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For many, this week is registration for the Fall 2007 classes, and many high school students will be out celebrating the last of those summer nights with a drink or two or three or more, and maybe some drugs to enhance the effects of the alcohol. Some young and promising students may die on our roads this week! We know that cars, teenagers and alcohol and drugs don’t mix, so why do teenagers face such high death rates? According to the U.S. Department of Transportation’s 2004 study, 16-21 year olds had the highest fatality rate, and 39% of those deaths were alcohol-related. Why?

Could it start at home? At Deerfield High School in Deerfield, Il Lake County Circuit Judge Raymond Koski told a room full of parents, “Sometimes parents just have to say no.” You can’t tell a child it is ok to drink in the basement at home and then not expect them to drink anywhere else. It just doesn’t make sense! According to the story in the Chicago Tribune, one mother of eight says she is fed up with the drinking and drugs. “This is what the ’70s brings to this, the mindset that [parents] lived through it, so their kids will too. … [But] you give a kid enough rope, they’re going to hang themselves.” Ellen Waltz told the group that included parents grieving for the loss of four high school students who had recently died in a car accident homecoming night, teens drinking and using drugs with their parents’ permission is an open secret, and one in eight high school students surveyed admitted driving after drinking alcohol.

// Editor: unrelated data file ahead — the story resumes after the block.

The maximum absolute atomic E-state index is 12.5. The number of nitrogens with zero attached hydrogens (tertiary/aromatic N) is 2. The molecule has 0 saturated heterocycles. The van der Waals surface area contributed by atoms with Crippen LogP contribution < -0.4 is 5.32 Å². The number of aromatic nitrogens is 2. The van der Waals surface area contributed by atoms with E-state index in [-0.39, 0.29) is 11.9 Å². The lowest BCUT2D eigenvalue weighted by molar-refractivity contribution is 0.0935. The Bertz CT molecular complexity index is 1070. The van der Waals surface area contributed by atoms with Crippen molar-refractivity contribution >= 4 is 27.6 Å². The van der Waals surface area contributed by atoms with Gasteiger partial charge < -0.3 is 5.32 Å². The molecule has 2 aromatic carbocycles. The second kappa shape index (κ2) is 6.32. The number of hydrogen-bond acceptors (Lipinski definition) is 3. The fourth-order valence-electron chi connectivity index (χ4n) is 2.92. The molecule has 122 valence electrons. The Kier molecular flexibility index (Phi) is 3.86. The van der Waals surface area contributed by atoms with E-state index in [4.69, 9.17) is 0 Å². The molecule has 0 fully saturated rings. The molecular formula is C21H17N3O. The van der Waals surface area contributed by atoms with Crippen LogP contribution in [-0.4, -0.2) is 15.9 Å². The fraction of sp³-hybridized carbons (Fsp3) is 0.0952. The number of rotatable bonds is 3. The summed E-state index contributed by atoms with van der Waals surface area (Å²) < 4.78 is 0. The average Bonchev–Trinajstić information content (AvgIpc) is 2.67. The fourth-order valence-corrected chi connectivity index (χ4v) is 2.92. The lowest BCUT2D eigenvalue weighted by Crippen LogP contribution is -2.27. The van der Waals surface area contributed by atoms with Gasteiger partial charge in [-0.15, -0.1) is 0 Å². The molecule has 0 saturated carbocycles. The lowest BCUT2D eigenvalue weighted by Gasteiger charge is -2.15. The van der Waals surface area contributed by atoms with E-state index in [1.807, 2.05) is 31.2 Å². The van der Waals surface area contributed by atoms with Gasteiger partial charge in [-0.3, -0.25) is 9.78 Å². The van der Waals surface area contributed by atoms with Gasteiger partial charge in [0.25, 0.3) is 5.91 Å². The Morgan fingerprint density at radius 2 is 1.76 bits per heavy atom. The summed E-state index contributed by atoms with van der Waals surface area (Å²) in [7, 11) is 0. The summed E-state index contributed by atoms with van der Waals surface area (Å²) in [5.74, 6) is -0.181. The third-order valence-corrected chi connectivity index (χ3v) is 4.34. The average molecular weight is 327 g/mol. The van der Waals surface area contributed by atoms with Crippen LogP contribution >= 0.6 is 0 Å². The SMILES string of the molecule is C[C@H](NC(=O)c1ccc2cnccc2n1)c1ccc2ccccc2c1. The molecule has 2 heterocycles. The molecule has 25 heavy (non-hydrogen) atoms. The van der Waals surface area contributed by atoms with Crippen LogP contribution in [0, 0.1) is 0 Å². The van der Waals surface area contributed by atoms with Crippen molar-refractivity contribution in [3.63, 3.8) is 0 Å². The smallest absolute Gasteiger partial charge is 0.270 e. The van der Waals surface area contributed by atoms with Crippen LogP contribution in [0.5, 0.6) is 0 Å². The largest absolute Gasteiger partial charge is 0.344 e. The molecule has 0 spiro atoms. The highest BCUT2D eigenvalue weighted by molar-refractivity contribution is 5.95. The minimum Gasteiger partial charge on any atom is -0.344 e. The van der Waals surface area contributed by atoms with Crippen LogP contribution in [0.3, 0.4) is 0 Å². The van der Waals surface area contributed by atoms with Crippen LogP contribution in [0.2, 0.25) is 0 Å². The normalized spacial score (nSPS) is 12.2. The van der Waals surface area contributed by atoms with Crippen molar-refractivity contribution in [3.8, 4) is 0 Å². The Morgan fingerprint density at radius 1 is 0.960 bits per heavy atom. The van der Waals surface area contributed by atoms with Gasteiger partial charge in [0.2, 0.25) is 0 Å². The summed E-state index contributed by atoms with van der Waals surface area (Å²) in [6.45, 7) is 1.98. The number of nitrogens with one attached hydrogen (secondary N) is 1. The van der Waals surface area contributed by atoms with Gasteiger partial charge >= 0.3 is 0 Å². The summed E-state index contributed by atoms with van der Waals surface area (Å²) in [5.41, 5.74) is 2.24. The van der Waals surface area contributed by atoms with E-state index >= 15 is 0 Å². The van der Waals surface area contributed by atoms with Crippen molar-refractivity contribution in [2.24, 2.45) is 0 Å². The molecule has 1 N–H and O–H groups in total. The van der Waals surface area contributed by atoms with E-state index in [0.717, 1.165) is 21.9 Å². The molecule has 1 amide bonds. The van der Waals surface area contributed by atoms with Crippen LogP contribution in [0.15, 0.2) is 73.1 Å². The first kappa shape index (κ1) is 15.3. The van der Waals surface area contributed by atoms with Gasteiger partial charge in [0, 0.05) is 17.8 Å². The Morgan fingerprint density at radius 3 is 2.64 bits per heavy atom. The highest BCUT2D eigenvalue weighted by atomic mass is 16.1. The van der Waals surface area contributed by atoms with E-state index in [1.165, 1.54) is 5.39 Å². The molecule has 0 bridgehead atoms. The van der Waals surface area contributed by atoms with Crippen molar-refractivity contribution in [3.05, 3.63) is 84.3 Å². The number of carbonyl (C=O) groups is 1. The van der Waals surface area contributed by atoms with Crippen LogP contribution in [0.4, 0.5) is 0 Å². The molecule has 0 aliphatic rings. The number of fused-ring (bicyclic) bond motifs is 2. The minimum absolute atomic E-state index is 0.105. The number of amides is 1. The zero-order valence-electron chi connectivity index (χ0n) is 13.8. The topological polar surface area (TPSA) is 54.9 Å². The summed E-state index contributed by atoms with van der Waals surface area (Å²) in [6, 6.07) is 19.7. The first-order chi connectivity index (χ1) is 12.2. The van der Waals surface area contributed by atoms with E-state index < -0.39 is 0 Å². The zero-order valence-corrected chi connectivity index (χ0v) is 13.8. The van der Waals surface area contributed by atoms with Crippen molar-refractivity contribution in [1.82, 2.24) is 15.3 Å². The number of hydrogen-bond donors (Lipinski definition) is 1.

While parents widely believe that a teenager’s peers are more likely to influence them, a Highland Park Hospital psychologist John Jochem indicated that surveys of young people showed otherwise. When parents talk – teenagers listen, even if you think they don’t.

According to the National Highway Traffic and Safety Administration’s 2003 Traffic Safety Facts, motor vehicle crashes were the leading cause of death for the age group 4-34.

Parents need to lead by example, and today is a good day to start!

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